Building a question answering system for the introduction to statistics course using supervised learning techniques

Master Thesis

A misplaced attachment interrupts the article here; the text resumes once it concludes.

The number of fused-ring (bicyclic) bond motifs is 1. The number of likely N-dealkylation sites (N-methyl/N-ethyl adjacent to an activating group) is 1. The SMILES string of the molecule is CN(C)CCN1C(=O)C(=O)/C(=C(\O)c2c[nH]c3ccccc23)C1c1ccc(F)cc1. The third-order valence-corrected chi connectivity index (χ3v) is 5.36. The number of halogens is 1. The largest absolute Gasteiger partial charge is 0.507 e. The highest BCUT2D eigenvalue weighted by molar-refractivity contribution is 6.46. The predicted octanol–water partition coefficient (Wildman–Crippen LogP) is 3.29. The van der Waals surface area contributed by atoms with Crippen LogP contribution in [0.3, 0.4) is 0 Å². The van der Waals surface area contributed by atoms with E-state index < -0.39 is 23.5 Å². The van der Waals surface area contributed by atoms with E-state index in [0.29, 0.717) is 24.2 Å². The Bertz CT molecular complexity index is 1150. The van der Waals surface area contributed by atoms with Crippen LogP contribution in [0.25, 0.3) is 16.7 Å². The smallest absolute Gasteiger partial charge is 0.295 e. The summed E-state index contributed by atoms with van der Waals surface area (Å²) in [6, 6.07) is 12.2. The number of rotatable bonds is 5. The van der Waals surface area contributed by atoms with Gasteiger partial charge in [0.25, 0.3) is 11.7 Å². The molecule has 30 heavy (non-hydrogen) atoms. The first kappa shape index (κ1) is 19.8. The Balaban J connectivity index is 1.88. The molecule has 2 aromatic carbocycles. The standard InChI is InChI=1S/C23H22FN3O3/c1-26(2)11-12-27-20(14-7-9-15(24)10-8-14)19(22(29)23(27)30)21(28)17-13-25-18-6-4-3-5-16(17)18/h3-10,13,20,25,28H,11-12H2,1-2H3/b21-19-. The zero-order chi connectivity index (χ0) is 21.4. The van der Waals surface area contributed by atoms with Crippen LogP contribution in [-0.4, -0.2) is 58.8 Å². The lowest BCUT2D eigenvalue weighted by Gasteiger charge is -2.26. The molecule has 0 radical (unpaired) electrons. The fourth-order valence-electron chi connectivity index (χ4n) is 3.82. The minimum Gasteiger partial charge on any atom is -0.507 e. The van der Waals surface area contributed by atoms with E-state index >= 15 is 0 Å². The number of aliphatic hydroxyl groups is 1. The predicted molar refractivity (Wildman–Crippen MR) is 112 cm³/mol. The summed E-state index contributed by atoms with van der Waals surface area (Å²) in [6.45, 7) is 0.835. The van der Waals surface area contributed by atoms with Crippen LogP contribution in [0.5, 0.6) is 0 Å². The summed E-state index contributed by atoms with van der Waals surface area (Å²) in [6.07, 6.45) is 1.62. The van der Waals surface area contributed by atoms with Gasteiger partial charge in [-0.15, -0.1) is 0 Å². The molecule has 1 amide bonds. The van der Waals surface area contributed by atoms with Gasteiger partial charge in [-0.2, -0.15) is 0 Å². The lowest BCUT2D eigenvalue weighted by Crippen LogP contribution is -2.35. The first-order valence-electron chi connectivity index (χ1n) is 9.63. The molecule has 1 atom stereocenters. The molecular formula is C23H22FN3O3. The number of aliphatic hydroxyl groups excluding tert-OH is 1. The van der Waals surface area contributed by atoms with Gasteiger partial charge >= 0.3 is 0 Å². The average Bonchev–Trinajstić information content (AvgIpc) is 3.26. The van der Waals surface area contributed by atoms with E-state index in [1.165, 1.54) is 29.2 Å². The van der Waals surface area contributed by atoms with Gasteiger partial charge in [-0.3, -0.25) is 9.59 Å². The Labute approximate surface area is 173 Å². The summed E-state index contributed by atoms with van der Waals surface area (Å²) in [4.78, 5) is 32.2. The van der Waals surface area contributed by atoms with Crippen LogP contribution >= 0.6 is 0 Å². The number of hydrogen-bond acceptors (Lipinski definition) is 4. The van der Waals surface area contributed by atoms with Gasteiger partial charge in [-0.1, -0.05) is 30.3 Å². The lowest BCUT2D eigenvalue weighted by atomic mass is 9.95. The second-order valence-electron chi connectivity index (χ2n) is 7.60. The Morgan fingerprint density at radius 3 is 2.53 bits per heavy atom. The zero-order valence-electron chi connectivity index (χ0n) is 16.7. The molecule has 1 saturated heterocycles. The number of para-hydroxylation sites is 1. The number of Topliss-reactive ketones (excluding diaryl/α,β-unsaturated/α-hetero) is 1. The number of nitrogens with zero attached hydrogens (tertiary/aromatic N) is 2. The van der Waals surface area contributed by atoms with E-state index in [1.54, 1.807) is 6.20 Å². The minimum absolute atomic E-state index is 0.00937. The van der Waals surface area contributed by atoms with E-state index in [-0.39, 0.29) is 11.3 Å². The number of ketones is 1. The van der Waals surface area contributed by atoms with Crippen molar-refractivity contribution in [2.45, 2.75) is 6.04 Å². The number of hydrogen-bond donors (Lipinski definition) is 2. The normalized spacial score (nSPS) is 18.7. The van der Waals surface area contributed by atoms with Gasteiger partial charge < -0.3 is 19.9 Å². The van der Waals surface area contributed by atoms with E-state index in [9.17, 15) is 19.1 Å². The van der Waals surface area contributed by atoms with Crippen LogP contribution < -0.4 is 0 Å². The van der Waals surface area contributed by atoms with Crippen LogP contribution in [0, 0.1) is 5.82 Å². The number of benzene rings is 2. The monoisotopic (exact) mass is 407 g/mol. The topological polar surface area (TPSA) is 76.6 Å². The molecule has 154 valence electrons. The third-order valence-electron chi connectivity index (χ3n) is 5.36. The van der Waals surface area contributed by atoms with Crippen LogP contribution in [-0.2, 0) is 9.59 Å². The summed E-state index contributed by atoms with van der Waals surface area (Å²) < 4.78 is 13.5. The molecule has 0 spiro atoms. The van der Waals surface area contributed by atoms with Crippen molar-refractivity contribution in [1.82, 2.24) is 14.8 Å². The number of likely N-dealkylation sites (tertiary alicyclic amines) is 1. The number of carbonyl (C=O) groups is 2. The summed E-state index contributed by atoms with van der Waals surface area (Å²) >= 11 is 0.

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Question Answering (QA) is the task of automatically generating an answer to a question asked by a human in natural language. Open-domain QA is still a difficult problem to solve even after 60 years of research in this field, as trying to answer questions which cover a wide range of subjects is a complex matter. Closed-domain QA is, on the other hand, more achievable as the context for asking questions is restricted and allows for more accurate interpretation. This dissertation explores how a QA system could be built for the Introduction to Statistics course taught online at the University of Cape Town (UCT), for the purpose of answering administrative queries. This course runs twice a year and students tend to ask similar administrative questions each time that the course is run. If a QA system can successfully answer these questions automatically, it would save lecturers the time in having to do so manually, as well as enabling students to receive the answers immediately. For a machine to be able to interpret natural language questions, methods are needed to transform text into numbers while still preserving the meaning of the text. The field of Natural Language Processing (NLP) offers the building blocks for such methods that have been used in this study. After predicting the category of a new question using Multinomial Logistic Regression (MLR), the past question that is most similar to the new question is retrieved and its answer is used for the new question. The following five classifiers, Naive Bayes, Logistic Regression, Support Vector Machines, Stochastic Gradient Descent and Random Forests were compared to see which one provides the best results for the categorisation of a new question. The cosine similarity method was used to find the most similar past question. The Round-Trip Translation (RTT) technique was explored as an augmentation method for text, in an attempt to increase the dataset size. Methods were compared using the initial base dataset of 744 questions, compared to the extended dataset of 6 614 questions, which was generated as a result of the RTT technique. In addition to these two datasets, features for Bag-of-Words (BoW), Term Frequency times Inverse Document Frequency (TF-IDF), Latent Semantic Analysis (LSA), Latent Dirichlet Allocation (LDiA), pre-trained Global Vector (GloVe) word embeddings and customengineered features were also compared. This study found that a model using an MLR classifier with TF-IDF unigram and bigram features (built on the smaller 744 questions dataset) performed the best, with a test F1-measure of 84.8%. Models using a Stochastic Gradient Descent classifier also performed very well with a variety of features, indicating that Stochastic Gradient Descent is the most versatile classifier to use. No significant improvements were found using the extended RTT dataset of 6 614 questions, but this dataset was used by the model that ranked eighth in position. A simulator was also built to illustrate and test how a bot (an autonomous program on a network that is able to interact with users) can be used to facilitate the auto-answering of student questions. This simulator proved very useful and helped to identify the fact that questions relating to the Course Information Pack had been excluded from the data that had been initially sourced, as students had been asking such questions through other platforms. Building a QA system using a small dataset proved to be very challenging. Restricting the domain of questions and focusing only on administrative queries was helpful. Lots of data cleaning was needed and all past answers needed to be rewritten and standardised, as the raw answers were too specific and did not generalise well. The features that performed the best for cosine similarity and for extracting the most similar past question were LSA topics built from TF-IDF unigram features. Using LSA topics as the input for cosine similarity, instead of the raw TF-IDF features,resolved the “curse of dimensionality”. Issues with cosine similarity were observed in cases where it favoured short documents, which often led to the selection of the wrong past question. As an alternative, the use of more advanced language-modelling-based similarity measures are suggested for future study. Either, pre-trained word embeddings such as GloVe could be used as a language model, or a custom language model could be trained. A generic UCT language model could be valuable and it would be preferable to build such a language model using the entire digital content of Vula across all faculties where students converse, ask questions or post comments. Building a QA system using this UCT language model is foreseen to offer better results, as terms like “Vula”, “DP”, “SciLab” and “jdlt1” would be endowed with more meaning.